Advancing Food Banks

Food Sourcing 101: Four Unique Ways Food Banks Recover Food

How do food banks source and recover food? Collecting from food drives or obtaining surplus products from food manufacturers may come top of mind, but that’s just the tip of the iceberg. Food sourcing is a complex and dynamic process as food banks recover wholesome food from a variety of sources across the supply chain—from farmers, grocery and retail, restaurants and the hospitality sector, and more. And sources of food differ from country to country because the food banking model is tailored to the local food system.

Read on to learn four unique ways members of The Global FoodBanking Network recover food to meet the needs of their communities.

Anne Kamau holds carrots harvested from her small-scale farm to be donated to Food Banking Kenya. (Photo: The Global FoodBanking Network/Brian Otieno) 1. Partnering with Farmers

For Food Banking Kenya, a significant amount of the food they recover comes from the agricultural sector, the main industry in the country. In 2021, Food Banking Kenya recovered over 417,000 kilograms of surplus vegetables and fruits from commercial farms, small-scale farmers, and produce pack houses. In addition to recovering wholesome produce that might otherwise have gone to waste, the food bank supports farmers who have difficulty accessing markets by purchasing produce and eliminating burdensome transportation costs by collecting the produce directly from the farmer.

Doña Clementina Rocha Escalera poses next to crates of citrus that she sells at Mercado Campesino wholesale market. (Photo: Banco de Alimentos de Bolivia) 2. Recovering from Markets & Wholesalers

Banco de Alimentos de Bolivia has developed strong partnerships with vendors from the wholesale produce markets, Mercado Campesino and Mercado Santa Barbara, over the past three years. Vendors, or caseritas, like Doña Clementina Rocha Escalera, who sells citrus fruits, donate thousands of kilograms of surplus produce to the food bank every week. The contributions of the caseritas are significant—at least 70 percent of the produce Banco de Alimentos Bolivia distributes is donated by these wholesale market vendors. And it’s a mutually beneficial partnership—Doña Rocha shares that she is happy her fruit doesn’t go to waste and instead, through the food bank, provides essential nutrients to people who need it.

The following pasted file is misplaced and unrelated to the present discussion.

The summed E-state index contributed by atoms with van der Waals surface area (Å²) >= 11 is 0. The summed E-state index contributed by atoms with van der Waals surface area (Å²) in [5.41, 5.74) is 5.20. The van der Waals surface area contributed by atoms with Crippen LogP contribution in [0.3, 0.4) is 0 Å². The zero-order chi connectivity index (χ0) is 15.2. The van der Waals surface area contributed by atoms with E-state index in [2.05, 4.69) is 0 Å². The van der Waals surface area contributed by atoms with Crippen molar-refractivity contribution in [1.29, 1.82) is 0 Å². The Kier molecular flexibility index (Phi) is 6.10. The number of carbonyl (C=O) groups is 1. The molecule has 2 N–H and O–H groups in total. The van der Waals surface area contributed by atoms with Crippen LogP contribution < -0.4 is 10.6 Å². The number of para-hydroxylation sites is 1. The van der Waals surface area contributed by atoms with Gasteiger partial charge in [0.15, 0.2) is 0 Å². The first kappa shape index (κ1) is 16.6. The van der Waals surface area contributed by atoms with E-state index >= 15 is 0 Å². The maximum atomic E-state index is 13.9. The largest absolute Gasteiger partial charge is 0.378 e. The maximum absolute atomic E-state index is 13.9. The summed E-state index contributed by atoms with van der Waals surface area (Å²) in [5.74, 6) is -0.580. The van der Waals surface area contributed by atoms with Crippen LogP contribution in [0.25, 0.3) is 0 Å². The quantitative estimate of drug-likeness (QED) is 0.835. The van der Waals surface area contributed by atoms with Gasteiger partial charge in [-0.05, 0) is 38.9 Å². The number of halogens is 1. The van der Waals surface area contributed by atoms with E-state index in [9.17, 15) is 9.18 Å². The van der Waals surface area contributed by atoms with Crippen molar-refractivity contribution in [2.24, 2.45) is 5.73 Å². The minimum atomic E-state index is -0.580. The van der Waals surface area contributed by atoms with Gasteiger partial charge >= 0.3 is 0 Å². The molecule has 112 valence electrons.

Madame Vola, the president of the Mitambatrasoa Cooperative, stands next to machinery that processes gari. (Photo: The Global FoodBanking Network/iAko Randrianarivelo) 3. Procuring from Manufacturers

While many food banks receive donated products from food manufacturers, they don’t only work with large, multinational food companies. Banque Alimentaire de Madagascar partners with the local Mitambatrasoa Cooperative, which manufactures gari, a flour made from cassava which is used to make stews and baked goods. Gari is a staple item distributed in the food bank’s food parcels and to schools in their child feeding program. Through this partnership, Banque Alimentaire de Madagascar supports small-scale producers and the local food economy.

After assuring the quality and safety of surplus food, No Food Waste transports it to be distributed in a timely manner to people experiencing hunger. (Photo: The Global FoodBanking Network/Narayana Swamy Subbaraman) 4. Sourcing from the Hospitality Industry

For No Food Waste in India, collecting prepared foods from the hospitality sector has been the primary method of food sourcing since the food bank’s inception. “I just wrote on my social media, if someone has surplus food, please call this number,” said Padmanaban Gopalan, who founded No Food Waste in 2014. “I will come and pick it up and deliver to people in need.” Now, the food bank boasts a robust collection strategy, recovering surplus food from offices, weddings, restaurants, hotels, and other establishments in over 10 cities. Once the food bank inspects potential food donations and determines that it is safe, the food bank quickly distributes it to people in the nearest “hunger hot spots” in the community.

These are just a few ways that food banks creatively recover surplus product and source food from across the supply chain, reducing food loss and waste and ensuring that wholesome, edible surplus gets into the hands of people who need it. By doing this, food banks improve food access for their communitiesand in ways that are specific to their local food system.

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